Back to Bytecode

Posted on Jun 28, 2020

This week I wrapped up work on parent scripts and factories, starting with some bug fixes and minor refactoring. The Lingo in Lingo Workshop’s Bug Garden movie now fully works!

After getting Bug Garden working, I began implementation of the bytecode versions of parent scripts and factories. For those not familiar with the Director engine, there are two ways we load Lingo scripts. From Director 2-3, Lingo was stored in Director movies as source code, which we parse and compile to custom bytecode. Starting in Director 4, Lingo was compiled to a bytecode which is similar to our own, but it has a good number of differences. This bytecode is stored within movies’ Lscr chunks, which also contain script metadata, much of which we don’t yet handle. Due to the bytecode differences and unhandled metadata, parent scripts and factories only worked when the Lingo was loaded from source code, not from Lscr.

For this, I needed to get back to my Director roots, which started with reverse-engineering Lscr for the development of ProjectorRays, a Lingo bytecode decompiler. I already knew how to handle parent scripts from ProjectorRays, but factories were a mystery, so I needed to go back to the old strategy of incrementally changing test movies and watching what data changes. I’ll spare you the fine details of how factories are stored, but basically scripts which contain factories are split into multiple Lscr chunks, with one chunk for each factory, and there’s some metadata which ties these chunks together. With that work done, parent scripts and factories can now be loaded from bytecode.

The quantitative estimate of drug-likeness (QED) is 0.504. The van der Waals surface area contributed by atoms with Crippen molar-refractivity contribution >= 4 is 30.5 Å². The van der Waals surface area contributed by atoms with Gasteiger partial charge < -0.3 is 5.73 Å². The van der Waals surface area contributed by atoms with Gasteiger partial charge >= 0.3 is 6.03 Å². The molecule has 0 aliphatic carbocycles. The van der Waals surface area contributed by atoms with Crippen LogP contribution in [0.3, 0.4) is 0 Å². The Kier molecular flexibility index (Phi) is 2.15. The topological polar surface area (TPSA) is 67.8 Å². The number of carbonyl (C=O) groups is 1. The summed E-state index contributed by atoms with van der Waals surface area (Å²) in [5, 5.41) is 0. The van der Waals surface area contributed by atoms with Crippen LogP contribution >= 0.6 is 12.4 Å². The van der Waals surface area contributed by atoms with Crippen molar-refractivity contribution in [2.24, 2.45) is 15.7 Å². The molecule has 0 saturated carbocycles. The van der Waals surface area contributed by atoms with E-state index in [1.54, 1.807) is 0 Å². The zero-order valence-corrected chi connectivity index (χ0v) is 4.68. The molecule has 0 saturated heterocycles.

I also did some more work with events, which I will continue this coming week. Last week I said that only one object is supposed to handle each event, which is only partially true. Sev pointed out that an event handler can call pass, which will pass the event to the next object in the chain of potential handlers, so I needed to make further changes to event delegation to handle that. Now I’m in the process of checking event execution order against different versions of Director, and then it’s on to implementing windows.